Marc Wanamaker of Bison Archives is a passionate advocate of protecting Hollywood history and architecture. Here is an article that appeared on the subject in 1980: 

Film archivist fights endless battle to preserve Hollywood’s historic assets
by Christine Spines

Los Angeles is a city that runs from its past. Like the movie business it provides a home to, L.A. creates a new set for each successive circumstance, rarely making use of the structures that already exist.

Unlike New York and San Francisco, which capitalize on their histories and flaunt them like peacocks, the past of the nation's second largest city rarely exists in photographs, movies and myths.

The reasons why L.A.’s history is so elusive – and often bulldozed – are many and complex. West Hollywood resident Marc Wanamaker has made it his life’s work to preserve and make sense of what’s left.

“L.A. is a transient society,” explains Wanamaker, a historian who studies the evolution of film, studios and cities. For more than 20 years, the L.A. native who attended University High School, Cal State Northridge and UCLA has been involved in researching and compiling the histories of art, architecture, and antiques relating to the movie business.

Wanamaker has come to be known to preservationists, historians and film buffs as the man with all the answers through the use of his extensive collection of photographs and publications, Wanamaker has developed a system which helps him find out obscure facts like whether Rudolph Valentino actually lived in the Valentino Frank’s.

This information is extremely useful in determining the cultural significance of a building. Both preservationists and developers consult with Wanamaker to find out the true value of the property, which is sometimes hidden in history.

Historic Resources Group, a private preservation-consulting firm in Hollywood, uses Wanamaker’s expertise regularly. “Marc is very good at putting together materials that will go through the life of a building,” says Christy McAvoy, who is a principal with the firm. The group most recently consulted with Wanamaker on its historic preservation plan for Twentieth Century Fox Studios.

“Marc’s verifications are precise because he does have records,” adds McAvoy, referring to Wanamaker’s Bison Archives, a research archive of the history of the motion picture industry that he operates out of his garage.

However, this one-man jackpot of information is juggling so many projects that his archival activity frequently has to take back seat to other, more profitable and pressing projects.

Wanamaker is currently working on an appraisal of the value of Max Factor make up collection for Proctor and Gamble, the owners of the collection who plan to donate it to the Hollywood Entertainment Museum.

Although it seems impossible to put a dollar value on a collection of antique make-up, this is where Wanamaker’s expertise and thorough research techniques kick in. “I know someone who collects old cans of make-up from flea markets,” says Wanamaker, who keeps an office at historic Raleigh Studios in Hollywood. After he accomplishes that task, he must determine the price of all the period photographs and beauty enhancers relating to the beginning of film.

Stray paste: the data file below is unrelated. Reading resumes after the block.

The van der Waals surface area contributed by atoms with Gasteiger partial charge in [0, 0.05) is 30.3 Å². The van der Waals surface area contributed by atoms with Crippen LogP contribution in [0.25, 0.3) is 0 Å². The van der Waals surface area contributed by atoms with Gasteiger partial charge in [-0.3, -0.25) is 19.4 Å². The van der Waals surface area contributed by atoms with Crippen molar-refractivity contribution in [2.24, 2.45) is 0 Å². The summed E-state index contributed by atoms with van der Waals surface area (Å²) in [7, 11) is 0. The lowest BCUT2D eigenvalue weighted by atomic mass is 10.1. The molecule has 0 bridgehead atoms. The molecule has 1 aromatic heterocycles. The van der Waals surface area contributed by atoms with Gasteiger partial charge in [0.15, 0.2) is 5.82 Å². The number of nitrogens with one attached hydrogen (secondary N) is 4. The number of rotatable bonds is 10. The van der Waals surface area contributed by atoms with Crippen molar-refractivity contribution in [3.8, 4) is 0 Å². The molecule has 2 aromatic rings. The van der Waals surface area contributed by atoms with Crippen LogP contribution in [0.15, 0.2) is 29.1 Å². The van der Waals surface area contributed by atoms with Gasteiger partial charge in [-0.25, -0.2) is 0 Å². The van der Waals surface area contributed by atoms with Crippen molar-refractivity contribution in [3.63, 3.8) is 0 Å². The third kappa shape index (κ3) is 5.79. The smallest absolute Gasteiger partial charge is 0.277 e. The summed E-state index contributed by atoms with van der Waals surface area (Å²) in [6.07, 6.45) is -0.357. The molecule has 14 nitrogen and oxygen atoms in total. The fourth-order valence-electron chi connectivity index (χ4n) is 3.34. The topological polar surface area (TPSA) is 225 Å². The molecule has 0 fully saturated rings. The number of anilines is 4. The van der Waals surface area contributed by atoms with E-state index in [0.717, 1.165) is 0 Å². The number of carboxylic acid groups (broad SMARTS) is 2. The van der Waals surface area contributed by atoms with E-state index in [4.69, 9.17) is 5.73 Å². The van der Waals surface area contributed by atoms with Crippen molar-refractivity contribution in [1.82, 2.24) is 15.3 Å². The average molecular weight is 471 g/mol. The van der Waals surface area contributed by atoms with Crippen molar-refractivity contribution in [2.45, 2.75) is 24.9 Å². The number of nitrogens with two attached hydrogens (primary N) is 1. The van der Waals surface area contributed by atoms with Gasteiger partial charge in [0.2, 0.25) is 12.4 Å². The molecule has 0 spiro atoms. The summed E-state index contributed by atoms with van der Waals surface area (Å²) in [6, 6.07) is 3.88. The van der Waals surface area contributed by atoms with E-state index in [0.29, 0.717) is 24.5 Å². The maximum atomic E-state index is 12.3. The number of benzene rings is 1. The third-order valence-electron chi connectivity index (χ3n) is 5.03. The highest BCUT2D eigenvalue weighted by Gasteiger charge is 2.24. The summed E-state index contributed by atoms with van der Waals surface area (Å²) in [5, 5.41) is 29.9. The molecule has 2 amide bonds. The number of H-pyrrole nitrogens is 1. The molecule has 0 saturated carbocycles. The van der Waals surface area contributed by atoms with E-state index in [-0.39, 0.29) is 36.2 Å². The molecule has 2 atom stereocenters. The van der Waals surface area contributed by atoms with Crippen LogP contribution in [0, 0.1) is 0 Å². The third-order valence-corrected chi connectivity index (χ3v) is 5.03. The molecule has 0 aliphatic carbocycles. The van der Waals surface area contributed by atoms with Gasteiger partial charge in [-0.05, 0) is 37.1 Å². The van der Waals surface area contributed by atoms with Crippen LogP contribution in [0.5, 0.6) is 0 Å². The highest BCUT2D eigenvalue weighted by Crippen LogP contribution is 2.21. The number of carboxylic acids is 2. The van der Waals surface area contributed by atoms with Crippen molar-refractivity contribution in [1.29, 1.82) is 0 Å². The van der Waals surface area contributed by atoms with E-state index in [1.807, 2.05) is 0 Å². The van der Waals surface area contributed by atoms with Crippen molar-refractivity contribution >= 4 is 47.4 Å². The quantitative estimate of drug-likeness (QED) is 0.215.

But Wanamaker sees his work reaching beyond something’s monetary or even cultural significance. The real gratification comes on a personal level.

“History can change people,”  says Wanamaker, emphasizing the necessity for L.A. to start realizing the value of its past. “Its use is not simply nostalgic, it has to do with enriching your life.”

Although he is only in his early 40s, Wanamaker came to adore many of his city’s assets that have since fallen prey to the wrecking ball. “I’ve seen the city disappear in front of my eyes,” says Wanamaker who’s office walls are covered with pictures of Los Angeles dating back to the turn of the century.

Wanamaker’s romantic view of Los Angeles originated with his trips around the city with his father. “I remember Angels Flight, Gilmore Stadium and Pony Land,” he says, referring to some attractions that no longer exist but still play a role in the city’s mystique. “Knowing the history of a place gives you a sense of pride about where you came from.”

This heightened sense of the value behind the urban sprawl of L.A. has gone into his consulting on many period movies, museums and publications. However, for the past 20 years Wanamaker has been at work on comprehensive encyclopedic volume on history of motion pictures in the U.S. It’s an enormous project that he has to find time to fit in between his multitude of research and consulting commitments.

But Wanamaker remains steadfast about the importance of creating awareness of the facts behind the business of fantasy. “People must learn to use history as an asset,” he says. “The crux of the whole thing is how it relates to today.”

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